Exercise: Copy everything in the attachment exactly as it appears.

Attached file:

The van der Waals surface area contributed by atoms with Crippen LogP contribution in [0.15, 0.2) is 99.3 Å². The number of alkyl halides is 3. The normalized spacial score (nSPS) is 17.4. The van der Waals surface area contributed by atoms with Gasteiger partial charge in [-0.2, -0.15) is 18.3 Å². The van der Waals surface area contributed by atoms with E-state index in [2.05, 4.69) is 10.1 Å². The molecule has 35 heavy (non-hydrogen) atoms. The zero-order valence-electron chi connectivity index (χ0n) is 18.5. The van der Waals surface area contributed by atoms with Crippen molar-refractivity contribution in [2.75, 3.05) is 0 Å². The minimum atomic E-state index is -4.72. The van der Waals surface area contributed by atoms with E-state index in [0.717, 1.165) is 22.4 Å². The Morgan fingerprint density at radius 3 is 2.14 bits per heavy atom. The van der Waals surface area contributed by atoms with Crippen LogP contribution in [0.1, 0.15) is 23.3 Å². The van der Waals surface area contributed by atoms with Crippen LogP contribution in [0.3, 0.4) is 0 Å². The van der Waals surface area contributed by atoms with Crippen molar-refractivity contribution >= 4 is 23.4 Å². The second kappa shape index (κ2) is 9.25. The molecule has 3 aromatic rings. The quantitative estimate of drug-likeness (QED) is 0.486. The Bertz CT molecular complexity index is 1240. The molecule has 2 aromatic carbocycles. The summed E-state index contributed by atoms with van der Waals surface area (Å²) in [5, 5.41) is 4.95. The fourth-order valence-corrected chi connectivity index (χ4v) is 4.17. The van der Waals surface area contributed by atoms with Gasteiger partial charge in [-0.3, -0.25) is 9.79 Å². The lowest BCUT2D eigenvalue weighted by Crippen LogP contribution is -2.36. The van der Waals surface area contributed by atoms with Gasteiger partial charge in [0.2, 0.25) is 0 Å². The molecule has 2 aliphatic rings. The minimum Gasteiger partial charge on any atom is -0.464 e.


The van der Waals surface area contributed by atoms with Crippen LogP contribution in [0.15, 0.2) is 99.3 Å². The number of alkyl halides is 3. The normalized spacial score (nSPS) is 17.4. The van der Waals surface area contributed by atoms with Gasteiger partial charge in [-0.2, -0.15) is 18.3 Å². The van der Waals surface area contributed by atoms with E-state index in [2.05, 4.69) is 10.1 Å². The molecule has 35 heavy (non-hydrogen) atoms. The zero-order valence-electron chi connectivity index (χ0n) is 18.5. The van der Waals surface area contributed by atoms with Crippen molar-refractivity contribution in [2.75, 3.05) is 0 Å². The minimum atomic E-state index is -4.72. The van der Waals surface area contributed by atoms with E-state index in [0.717, 1.165) is 22.4 Å². The Morgan fingerprint density at radius 3 is 2.14 bits per heavy atom. The van der Waals surface area contributed by atoms with Crippen LogP contribution in [0.1, 0.15) is 23.3 Å². The van der Waals surface area contributed by atoms with Crippen LogP contribution in [0.3, 0.4) is 0 Å². The van der Waals surface area contributed by atoms with Crippen molar-refractivity contribution >= 4 is 23.4 Å². The second kappa shape index (κ2) is 9.25. The molecule has 3 aromatic rings. The quantitative estimate of drug-likeness (QED) is 0.486. The Bertz CT molecular complexity index is 1240. The molecule has 2 aromatic carbocycles. The summed E-state index contributed by atoms with van der Waals surface area (Å²) in [5, 5.41) is 4.95. The fourth-order valence-corrected chi connectivity index (χ4v) is 4.17. The van der Waals surface area contributed by atoms with Gasteiger partial charge in [-0.3, -0.25) is 9.79 Å². The lowest BCUT2D eigenvalue weighted by Crippen LogP contribution is -2.36. The van der Waals surface area contributed by atoms with Gasteiger partial charge in [0.2, 0.25) is 0 Å². The molecule has 2 aliphatic rings. The minimum Gasteiger partial charge on any atom is -0.464 e.